care for poor

Scripture: Matthew 25:31-46 (from The Inclusive Bible)

I was driving slowly towards Sudbury from Framingham yesterday in a funeral procession for a man I did not know and I was had a revelation: every person who lives or has ever lived in this world has a full and complete story of their own.

This isn’t the first time I’ve had this revelation.  When I put together a funeral or memorial service, I always try to sit down with the family to learn more about the one who has died.  More than half of the funerals I’ve officiated have been for folks I’ve never met and having the family speak about their hobbies and jobs, their favorite songs and sports, their life’s struggles and successes is a constant reminder that no one in this world is simply a statistic or a stereotype.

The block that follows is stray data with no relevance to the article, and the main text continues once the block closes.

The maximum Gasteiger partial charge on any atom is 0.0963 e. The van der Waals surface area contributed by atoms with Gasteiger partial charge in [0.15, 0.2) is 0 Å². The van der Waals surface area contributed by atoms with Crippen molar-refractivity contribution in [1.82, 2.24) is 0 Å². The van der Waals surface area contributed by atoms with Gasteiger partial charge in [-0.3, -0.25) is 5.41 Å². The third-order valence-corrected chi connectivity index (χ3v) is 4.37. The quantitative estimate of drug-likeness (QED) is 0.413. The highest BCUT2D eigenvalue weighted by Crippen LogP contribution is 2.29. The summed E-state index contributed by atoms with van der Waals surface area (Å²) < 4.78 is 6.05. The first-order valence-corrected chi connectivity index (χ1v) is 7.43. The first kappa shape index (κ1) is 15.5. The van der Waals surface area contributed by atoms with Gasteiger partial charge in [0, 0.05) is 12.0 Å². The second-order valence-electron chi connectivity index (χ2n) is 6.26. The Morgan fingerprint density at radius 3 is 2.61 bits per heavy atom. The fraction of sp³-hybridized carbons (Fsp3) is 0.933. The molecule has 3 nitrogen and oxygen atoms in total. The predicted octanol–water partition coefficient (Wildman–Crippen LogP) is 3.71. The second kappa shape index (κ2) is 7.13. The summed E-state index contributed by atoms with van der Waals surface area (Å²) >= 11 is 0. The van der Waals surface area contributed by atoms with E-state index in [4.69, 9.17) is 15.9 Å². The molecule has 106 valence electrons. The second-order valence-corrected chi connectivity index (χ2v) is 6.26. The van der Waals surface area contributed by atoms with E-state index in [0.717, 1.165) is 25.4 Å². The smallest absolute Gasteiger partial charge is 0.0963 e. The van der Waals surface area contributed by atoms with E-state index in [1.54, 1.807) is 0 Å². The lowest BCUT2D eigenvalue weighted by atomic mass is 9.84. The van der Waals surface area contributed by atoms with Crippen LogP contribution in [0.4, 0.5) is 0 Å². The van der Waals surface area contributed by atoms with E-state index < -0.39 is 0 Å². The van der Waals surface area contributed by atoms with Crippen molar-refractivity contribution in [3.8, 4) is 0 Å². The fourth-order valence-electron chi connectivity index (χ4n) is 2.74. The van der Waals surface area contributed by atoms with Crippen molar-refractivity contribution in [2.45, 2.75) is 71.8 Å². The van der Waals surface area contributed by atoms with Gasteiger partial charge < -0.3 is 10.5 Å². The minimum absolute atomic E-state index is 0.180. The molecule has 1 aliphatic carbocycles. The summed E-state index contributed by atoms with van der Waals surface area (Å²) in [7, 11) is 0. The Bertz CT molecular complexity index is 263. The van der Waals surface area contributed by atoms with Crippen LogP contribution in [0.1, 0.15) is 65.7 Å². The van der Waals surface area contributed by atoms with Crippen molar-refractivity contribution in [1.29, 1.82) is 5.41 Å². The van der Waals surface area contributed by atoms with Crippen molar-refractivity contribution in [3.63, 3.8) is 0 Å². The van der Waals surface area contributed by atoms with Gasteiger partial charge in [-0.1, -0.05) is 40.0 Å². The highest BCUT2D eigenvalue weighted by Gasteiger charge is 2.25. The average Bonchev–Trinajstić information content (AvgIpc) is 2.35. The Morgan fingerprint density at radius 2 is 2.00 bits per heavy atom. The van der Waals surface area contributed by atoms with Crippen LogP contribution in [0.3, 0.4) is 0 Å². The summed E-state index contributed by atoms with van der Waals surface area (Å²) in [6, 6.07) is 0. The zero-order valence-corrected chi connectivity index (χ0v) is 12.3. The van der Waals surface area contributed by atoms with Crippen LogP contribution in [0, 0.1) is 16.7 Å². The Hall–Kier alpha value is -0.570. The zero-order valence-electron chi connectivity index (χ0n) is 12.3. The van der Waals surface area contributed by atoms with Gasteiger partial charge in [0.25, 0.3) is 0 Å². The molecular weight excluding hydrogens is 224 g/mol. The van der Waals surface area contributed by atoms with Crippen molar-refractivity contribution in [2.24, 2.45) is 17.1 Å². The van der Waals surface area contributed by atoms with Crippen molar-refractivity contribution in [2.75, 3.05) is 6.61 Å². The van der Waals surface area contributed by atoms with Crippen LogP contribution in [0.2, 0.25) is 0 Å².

As I sat in the funeral procession, I reflected on the events of the past week in Baton Rouge, LA, Falcon Heights, Minnesota and Dallas, Texas.  Seven people who would be facing funerals of their own, because of guns, because of racism, because of scapegoating.  Seven people whose stories I only know because of the way that they died.

My plan this Sunday had been to continue our “Be The Church” series by moving on to the next statement on our banner: “Care for the Poor.”  I would have talked about our biblical call to take care of the “least of these;” I’d highlight that we feed the hungry and give drink to the thirsty at Rosie’s Place and with Family Promise, we’ve visited prisons and cared for the sick in many different ways.  We do a good job caring for the poor and maybe we can keep trying to do a little better.

That’s what I was planning to preach on, but then this week happened.